On top of it all, I felt great during the entire cruise. I know that everything I ate was safely prepared for me. No gluten ingested. Not even once!
Tips for Making Your Cruise a Success
If you require gluten-free meals (or any allergy meal) on a cruise ship, here are some strategies for navigating the process successfully:
Connect with Your Head Waiter Right Away: The first person you should talk to about your food requests is your head waiter. Don’t bother discussing it with the person making dinner reservations or guest relations. Either visit the dining room as soon as you get on the boat, or speak with him/her at dinner. Have a firm discussion with him/her about your dietary needs and the special attention it deserves. The head waiters are very focused on customer service – they are the ones charged with dealing with customer service issues and supervising the wait staff. Make sure you utilize this resource.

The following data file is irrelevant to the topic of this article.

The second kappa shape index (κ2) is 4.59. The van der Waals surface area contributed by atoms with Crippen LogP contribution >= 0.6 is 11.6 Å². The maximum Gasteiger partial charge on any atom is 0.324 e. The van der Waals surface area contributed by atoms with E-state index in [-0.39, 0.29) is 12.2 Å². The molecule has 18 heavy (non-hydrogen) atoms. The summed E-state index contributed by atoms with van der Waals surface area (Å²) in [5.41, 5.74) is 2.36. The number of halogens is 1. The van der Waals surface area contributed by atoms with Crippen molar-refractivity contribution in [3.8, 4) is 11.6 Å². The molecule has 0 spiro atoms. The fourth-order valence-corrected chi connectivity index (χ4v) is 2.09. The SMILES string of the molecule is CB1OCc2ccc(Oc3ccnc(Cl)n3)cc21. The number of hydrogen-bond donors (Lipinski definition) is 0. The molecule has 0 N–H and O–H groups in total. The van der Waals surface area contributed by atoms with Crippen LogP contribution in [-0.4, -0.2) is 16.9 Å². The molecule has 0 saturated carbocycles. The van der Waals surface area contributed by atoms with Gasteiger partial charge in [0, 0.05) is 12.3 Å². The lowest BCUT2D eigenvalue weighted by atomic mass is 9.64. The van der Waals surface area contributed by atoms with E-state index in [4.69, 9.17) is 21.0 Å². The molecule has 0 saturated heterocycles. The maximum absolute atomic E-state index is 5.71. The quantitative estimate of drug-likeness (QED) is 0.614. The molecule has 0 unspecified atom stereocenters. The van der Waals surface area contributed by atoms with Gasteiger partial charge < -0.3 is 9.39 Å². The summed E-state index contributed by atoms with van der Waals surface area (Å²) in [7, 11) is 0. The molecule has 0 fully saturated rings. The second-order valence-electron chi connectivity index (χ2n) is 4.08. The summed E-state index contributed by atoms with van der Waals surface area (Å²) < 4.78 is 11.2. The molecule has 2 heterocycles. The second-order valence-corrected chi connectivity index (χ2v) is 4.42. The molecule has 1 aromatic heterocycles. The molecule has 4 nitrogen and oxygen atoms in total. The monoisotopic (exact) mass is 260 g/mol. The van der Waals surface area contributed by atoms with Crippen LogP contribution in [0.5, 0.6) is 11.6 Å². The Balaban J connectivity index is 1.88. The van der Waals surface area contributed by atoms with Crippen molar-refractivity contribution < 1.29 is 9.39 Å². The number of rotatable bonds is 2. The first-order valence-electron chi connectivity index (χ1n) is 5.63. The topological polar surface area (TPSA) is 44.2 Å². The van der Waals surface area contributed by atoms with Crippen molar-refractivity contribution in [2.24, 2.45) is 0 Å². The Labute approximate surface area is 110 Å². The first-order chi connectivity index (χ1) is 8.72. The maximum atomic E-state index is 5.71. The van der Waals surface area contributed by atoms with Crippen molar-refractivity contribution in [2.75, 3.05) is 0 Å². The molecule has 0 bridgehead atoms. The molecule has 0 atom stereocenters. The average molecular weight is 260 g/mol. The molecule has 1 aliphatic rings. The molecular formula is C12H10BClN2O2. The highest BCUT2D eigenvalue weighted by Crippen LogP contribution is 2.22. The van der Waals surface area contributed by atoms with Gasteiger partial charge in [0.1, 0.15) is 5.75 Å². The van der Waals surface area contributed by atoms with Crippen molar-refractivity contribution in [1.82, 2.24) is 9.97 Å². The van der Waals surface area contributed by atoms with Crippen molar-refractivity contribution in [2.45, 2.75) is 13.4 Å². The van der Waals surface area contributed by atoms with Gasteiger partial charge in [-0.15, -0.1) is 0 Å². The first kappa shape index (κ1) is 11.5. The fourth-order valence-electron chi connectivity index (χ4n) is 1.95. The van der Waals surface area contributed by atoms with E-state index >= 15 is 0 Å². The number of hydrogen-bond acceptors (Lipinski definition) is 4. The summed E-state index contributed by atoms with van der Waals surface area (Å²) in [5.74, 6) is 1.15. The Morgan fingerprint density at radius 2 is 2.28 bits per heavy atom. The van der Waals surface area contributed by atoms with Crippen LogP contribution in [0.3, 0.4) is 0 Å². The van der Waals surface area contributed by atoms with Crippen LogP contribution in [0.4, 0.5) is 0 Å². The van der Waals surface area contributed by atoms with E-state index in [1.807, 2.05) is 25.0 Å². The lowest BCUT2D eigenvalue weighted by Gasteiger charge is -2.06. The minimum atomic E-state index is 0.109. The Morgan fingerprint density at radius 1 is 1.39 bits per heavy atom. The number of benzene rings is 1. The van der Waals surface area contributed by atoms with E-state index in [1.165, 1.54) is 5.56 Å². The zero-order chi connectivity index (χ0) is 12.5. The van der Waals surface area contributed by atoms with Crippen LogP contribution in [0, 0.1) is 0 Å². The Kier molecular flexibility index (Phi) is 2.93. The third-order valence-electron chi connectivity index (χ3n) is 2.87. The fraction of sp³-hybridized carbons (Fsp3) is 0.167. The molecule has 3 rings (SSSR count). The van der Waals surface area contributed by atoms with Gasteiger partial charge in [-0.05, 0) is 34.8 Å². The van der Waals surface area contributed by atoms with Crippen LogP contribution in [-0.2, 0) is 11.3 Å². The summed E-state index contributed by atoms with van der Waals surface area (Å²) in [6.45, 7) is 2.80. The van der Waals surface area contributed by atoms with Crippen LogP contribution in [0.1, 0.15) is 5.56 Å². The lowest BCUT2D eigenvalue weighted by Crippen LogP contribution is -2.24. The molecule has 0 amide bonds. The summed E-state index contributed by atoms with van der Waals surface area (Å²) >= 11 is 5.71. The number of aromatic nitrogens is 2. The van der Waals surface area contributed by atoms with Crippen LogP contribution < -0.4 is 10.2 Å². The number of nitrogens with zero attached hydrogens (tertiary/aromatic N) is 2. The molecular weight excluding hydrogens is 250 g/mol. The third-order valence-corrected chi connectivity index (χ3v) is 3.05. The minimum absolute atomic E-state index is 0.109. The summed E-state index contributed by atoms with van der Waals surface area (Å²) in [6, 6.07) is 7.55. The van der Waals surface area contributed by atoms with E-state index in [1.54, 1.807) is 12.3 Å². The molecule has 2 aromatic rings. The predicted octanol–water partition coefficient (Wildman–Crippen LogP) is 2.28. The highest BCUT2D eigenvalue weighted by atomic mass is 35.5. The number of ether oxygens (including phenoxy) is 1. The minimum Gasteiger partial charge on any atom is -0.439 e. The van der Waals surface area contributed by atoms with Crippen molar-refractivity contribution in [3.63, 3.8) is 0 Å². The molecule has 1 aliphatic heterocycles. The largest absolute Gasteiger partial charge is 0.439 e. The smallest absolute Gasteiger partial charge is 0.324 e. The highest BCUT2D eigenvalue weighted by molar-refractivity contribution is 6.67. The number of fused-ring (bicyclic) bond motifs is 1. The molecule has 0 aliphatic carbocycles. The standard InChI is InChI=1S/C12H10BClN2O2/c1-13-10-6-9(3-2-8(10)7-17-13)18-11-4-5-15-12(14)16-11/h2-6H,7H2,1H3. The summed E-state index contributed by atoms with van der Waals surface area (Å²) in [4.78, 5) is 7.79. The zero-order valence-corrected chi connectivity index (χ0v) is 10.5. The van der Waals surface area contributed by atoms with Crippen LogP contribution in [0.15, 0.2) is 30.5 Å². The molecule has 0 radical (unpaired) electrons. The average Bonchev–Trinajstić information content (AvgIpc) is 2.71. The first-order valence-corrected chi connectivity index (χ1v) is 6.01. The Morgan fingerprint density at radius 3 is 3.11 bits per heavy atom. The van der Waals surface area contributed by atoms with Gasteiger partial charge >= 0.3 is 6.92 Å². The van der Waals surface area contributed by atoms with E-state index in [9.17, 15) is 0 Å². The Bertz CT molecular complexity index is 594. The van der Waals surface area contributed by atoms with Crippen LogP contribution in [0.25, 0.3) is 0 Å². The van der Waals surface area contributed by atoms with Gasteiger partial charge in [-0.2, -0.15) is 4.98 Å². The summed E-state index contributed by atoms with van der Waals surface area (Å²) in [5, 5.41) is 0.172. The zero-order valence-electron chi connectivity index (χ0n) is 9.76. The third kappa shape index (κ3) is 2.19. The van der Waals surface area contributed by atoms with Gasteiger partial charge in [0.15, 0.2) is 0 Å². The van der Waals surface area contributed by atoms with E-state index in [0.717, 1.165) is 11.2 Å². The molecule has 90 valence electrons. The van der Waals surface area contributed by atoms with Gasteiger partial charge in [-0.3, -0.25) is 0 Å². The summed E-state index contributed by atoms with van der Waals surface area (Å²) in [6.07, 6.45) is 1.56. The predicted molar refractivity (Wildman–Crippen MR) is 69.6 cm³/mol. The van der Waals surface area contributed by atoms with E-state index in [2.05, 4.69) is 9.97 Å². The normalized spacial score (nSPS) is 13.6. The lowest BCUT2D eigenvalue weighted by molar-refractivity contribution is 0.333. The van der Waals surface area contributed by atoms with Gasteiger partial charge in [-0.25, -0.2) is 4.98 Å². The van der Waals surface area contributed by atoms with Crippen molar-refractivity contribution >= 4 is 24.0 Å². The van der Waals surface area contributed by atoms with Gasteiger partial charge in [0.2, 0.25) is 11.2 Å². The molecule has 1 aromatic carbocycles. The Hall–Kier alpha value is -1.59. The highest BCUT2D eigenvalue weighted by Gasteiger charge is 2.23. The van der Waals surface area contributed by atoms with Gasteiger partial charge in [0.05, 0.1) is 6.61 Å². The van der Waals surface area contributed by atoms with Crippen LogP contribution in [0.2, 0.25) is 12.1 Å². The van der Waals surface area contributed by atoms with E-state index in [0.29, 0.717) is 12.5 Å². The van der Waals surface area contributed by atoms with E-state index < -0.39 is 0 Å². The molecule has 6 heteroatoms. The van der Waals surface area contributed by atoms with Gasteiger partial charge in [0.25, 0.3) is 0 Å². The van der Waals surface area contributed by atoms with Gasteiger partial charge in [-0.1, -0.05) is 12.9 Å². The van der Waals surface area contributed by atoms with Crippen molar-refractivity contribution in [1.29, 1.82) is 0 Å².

Pre-Order ALL Food: Talk with your head waiter about pre-ordering all your meals (breakfast, lunch, dinner and even dessert and snacks). Tell him/her where you’ll be eating (which dining venue), approximately what time, etc. If you need to eat off the ship, ask him to prepare a brown bag meal you can take with you. They are more than happy to accommodate but advance preparation is required. You can pre-order anything. There is no set GF menu – so be prepared to ask for what sounds good. I simply looked around the Windjammer and picked off a few items I wanted – chicken pad thai, stir fry over brown rice, grilled chicken and salad, pasta with marinara, etc. The chicken pad thai they made me was so good I ordered it for lunch twice! Remember, the staff is HAPPY to make you anything you want – so don’t be shy!